I had the pleasure of chatting with librarians on Friday, yet I always leave such events with the same guilty feeling I have after spending time with my mother. Librarians and mothers look after us, even when we don’t know that they are doing it. And on those days (many in my case) when I explicitly ask for help from either party – I get far more than I had imagined possible.
So this Mother’s Day weekend began with added guilt…
But guilt is a less-than-practical emotion. Theoretically, one should use that same mental energy in a productive fashion. So the solution seems easy enough – give back a little of the wealth of help that keeps coming my way. Well, I tried that with my own mother yesterday. My daughter and I took her out for a shopping session and dinner in an Indian section of town. By the end of it, my groceries had been bought (by Mother), our dinner paid for (by Mother), and I was wearing a pretty new necklace (also courtesy of Mother.) Seriously, I didn’t plan it this way.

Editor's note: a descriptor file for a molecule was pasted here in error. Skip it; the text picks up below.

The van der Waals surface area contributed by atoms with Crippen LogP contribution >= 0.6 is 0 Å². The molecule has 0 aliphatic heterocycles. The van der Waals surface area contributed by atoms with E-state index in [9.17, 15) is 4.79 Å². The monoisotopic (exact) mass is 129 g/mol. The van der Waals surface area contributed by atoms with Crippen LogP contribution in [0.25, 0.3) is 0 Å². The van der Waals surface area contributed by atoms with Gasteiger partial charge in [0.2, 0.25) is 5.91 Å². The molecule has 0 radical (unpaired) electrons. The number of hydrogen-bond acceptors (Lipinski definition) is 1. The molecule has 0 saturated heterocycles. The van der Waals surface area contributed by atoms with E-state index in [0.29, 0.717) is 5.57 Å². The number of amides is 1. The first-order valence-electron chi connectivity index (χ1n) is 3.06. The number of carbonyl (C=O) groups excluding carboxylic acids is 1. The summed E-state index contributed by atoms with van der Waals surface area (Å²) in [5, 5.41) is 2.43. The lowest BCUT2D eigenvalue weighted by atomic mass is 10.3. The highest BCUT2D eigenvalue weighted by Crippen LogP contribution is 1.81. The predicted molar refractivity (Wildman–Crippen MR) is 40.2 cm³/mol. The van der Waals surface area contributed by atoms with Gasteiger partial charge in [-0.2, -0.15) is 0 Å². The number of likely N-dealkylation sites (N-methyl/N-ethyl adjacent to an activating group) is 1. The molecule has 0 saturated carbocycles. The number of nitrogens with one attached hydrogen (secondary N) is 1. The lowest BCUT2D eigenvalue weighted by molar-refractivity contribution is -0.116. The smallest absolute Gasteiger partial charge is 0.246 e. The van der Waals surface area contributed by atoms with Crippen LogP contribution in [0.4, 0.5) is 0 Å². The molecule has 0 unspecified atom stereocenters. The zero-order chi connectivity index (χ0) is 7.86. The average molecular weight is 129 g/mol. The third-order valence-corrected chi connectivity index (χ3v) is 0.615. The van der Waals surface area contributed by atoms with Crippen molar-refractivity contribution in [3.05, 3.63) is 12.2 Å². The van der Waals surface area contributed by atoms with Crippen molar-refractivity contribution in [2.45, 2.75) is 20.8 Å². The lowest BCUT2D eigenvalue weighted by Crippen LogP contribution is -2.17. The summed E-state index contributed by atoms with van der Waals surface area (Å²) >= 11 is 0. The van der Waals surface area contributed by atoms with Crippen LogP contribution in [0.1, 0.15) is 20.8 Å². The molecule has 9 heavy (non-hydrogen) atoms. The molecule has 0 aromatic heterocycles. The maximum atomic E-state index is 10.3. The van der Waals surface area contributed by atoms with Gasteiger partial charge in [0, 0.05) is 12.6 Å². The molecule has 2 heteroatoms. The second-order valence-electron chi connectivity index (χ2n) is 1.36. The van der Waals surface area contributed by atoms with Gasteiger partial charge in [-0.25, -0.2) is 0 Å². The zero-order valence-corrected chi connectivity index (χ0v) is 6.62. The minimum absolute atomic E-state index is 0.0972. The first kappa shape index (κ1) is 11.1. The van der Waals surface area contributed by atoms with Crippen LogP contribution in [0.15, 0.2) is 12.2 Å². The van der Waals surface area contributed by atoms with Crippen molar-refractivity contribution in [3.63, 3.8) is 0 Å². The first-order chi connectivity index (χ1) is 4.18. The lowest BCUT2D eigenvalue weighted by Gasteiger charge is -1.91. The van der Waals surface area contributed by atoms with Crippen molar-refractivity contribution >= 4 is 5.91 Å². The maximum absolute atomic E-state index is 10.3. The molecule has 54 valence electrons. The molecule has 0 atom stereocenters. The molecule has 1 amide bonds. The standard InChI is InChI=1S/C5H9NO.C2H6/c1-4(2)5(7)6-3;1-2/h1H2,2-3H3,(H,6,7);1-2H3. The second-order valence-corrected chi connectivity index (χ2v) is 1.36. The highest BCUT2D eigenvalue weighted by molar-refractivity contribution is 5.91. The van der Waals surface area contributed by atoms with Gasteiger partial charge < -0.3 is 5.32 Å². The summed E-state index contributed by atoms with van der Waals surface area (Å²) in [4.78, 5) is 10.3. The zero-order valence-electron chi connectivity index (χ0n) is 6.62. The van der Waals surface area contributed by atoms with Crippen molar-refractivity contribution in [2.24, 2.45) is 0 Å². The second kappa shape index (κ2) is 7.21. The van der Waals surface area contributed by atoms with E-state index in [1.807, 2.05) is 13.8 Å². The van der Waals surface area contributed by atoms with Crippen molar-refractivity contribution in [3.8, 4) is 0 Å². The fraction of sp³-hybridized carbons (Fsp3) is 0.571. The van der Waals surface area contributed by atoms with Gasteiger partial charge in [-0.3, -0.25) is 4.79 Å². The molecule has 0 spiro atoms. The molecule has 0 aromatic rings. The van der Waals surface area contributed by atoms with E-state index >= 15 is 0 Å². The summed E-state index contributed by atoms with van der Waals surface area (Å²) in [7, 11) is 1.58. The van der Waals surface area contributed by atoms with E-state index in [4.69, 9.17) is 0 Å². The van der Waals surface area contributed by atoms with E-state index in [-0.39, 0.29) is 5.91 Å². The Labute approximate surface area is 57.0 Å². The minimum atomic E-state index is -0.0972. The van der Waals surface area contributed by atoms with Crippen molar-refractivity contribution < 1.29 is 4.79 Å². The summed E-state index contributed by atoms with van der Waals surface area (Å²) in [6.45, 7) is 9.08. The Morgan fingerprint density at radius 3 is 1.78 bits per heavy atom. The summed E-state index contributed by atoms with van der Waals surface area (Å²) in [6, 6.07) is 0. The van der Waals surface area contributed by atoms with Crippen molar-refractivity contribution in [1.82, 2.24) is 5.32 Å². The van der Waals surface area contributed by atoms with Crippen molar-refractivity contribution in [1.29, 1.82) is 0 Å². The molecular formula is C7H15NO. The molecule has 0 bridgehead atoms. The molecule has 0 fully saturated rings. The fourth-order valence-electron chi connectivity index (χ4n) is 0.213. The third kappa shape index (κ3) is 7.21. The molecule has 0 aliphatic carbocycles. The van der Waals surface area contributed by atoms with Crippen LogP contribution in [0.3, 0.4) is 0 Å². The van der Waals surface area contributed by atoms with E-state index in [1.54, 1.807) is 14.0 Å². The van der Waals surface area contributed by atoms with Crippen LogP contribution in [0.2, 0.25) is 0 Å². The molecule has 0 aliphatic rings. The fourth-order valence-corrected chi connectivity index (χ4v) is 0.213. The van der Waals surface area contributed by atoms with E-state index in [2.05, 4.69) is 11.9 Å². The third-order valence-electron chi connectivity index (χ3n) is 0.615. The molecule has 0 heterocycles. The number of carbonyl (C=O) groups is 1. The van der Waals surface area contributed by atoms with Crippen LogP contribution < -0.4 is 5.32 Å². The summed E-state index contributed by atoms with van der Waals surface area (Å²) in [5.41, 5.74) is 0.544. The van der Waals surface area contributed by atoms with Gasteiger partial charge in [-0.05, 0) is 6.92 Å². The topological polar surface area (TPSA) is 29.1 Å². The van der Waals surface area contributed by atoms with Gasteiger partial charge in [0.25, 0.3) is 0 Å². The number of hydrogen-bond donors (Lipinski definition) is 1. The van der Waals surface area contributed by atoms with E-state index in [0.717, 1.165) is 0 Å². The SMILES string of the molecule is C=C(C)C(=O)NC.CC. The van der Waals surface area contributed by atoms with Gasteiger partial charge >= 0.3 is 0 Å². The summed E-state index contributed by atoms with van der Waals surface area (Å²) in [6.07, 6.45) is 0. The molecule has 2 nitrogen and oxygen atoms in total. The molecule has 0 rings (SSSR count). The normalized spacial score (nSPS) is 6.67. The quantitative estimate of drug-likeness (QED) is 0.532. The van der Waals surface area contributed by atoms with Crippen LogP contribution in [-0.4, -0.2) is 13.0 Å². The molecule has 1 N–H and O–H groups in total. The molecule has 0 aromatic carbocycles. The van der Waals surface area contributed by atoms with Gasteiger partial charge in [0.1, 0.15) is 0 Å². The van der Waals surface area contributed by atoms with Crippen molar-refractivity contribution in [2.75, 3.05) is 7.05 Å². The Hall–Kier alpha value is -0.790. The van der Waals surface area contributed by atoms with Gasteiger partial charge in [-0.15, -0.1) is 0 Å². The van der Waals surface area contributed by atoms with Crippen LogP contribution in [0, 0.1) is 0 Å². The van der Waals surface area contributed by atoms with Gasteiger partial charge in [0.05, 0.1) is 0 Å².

Which leaves the library community as my only source of guilt-alleviation. All I can really give are recitations of copyright lore. So here’s one that might be of interest. For fair dealing, librarians can stand in the shoes of their patrons.
Section 30.2 (1) of the Copyright Act / le droit d’auteur states:
30.2 (1) It is not an infringement of copyright for a library, archive or museum or a person acting under its authority to do anything on behalf of any person that the person may do personally under section 29 or 29.1.
30.2 (1) Ne constituent pas des violations du droit d’auteur les actes accomplis par une bibliothèque, un musée ou un service d’archives ou une personne agissant sous l’autorité de ceux-ci pour une personne qui peut elle-même les accomplir dans le cadre des articles 29 et 29.1.
Canadians were reminded of this in 2002 through the Court of Appeals’ iteration of CCH Canadian. In the final round of CCH Canadian, in 2004, the Supreme Court Justices also brought attention to Section 30.2 (1). Paragraph 83 of that decision states:
In 1999, amendments to the Copyright Act came into force allowing libraries, archives and museums to qualify for exemptions against copyright infringement: S.C. 1997, c. 24. Under s. 30.2(1), a library or persons acting under its authority may do anything on behalf of any person that the person may do personally under the fair dealing exceptions to copyright infringement.
Today I don’t have to cook. The leftovers from yesterday’s feast are in my fridge (along with the added treats M. bought us from the sweet shop). Must make a phone call now…